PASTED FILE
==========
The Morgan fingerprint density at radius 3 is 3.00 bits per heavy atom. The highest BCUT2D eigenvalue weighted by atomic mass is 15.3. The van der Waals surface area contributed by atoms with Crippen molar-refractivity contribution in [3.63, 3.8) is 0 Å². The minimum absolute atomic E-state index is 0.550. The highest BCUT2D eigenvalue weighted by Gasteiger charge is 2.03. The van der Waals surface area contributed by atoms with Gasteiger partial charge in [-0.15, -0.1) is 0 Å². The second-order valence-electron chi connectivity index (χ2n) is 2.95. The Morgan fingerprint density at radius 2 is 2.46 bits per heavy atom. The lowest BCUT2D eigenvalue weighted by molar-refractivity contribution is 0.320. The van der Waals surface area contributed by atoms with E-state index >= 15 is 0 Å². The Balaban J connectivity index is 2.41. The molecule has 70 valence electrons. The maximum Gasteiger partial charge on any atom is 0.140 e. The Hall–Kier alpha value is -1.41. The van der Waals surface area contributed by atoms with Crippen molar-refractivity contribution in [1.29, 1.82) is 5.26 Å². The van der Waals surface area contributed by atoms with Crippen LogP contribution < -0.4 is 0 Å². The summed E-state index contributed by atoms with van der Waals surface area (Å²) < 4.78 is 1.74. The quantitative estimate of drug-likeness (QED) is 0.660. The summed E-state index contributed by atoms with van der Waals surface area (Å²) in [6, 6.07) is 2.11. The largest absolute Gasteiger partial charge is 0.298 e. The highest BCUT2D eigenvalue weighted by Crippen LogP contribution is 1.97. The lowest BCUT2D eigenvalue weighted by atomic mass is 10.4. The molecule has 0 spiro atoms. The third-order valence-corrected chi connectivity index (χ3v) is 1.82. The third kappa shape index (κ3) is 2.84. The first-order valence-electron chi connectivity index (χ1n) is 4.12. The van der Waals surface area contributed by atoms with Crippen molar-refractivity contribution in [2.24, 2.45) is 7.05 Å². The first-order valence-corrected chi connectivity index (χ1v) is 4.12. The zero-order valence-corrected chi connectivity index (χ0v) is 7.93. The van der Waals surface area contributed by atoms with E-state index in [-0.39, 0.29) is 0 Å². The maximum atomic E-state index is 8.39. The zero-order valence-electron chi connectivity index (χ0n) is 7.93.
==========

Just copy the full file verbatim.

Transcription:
The Morgan fingerprint density at radius 3 is 3.00 bits per heavy atom. The highest BCUT2D eigenvalue weighted by atomic mass is 15.3. The van der Waals surface area contributed by atoms with Crippen molar-refractivity contribution in [3.63, 3.8) is 0 Å². The minimum absolute atomic E-state index is 0.550. The highest BCUT2D eigenvalue weighted by Gasteiger charge is 2.03. The van der Waals surface area contributed by atoms with Gasteiger partial charge in [-0.15, -0.1) is 0 Å². The second-order valence-electron chi connectivity index (χ2n) is 2.95. The Morgan fingerprint density at radius 2 is 2.46 bits per heavy atom. The lowest BCUT2D eigenvalue weighted by molar-refractivity contribution is 0.320. The van der Waals surface area contributed by atoms with E-state index >= 15 is 0 Å². The Balaban J connectivity index is 2.41. The molecule has 70 valence electrons. The maximum Gasteiger partial charge on any atom is 0.140 e. The Hall–Kier alpha value is -1.41. The van der Waals surface area contributed by atoms with Crippen molar-refractivity contribution in [1.29, 1.82) is 5.26 Å². The van der Waals surface area contributed by atoms with Crippen LogP contribution < -0.4 is 0 Å². The summed E-state index contributed by atoms with van der Waals surface area (Å²) < 4.78 is 1.74. The quantitative estimate of drug-likeness (QED) is 0.660. The summed E-state index contributed by atoms with van der Waals surface area (Å²) in [6, 6.07) is 2.11. The largest absolute Gasteiger partial charge is 0.298 e. The highest BCUT2D eigenvalue weighted by Crippen LogP contribution is 1.97. The lowest BCUT2D eigenvalue weighted by atomic mass is 10.4. The molecule has 0 spiro atoms. The third-order valence-corrected chi connectivity index (χ3v) is 1.82. The third kappa shape index (κ3) is 2.84. The first-order valence-electron chi connectivity index (χ1n) is 4.12. The van der Waals surface area contributed by atoms with Crippen molar-refractivity contribution in [2.24, 2.45) is 7.05 Å². The first-order valence-corrected chi connectivity index (χ1v) is 4.12. The zero-order valence-corrected chi connectivity index (χ0v) is 7.93. The van der Waals surface area contributed by atoms with E-state index in [-0.39, 0.29) is 0 Å². The maximum atomic E-state index is 8.39. The zero-order valence-electron chi connectivity index (χ0n) is 7.93.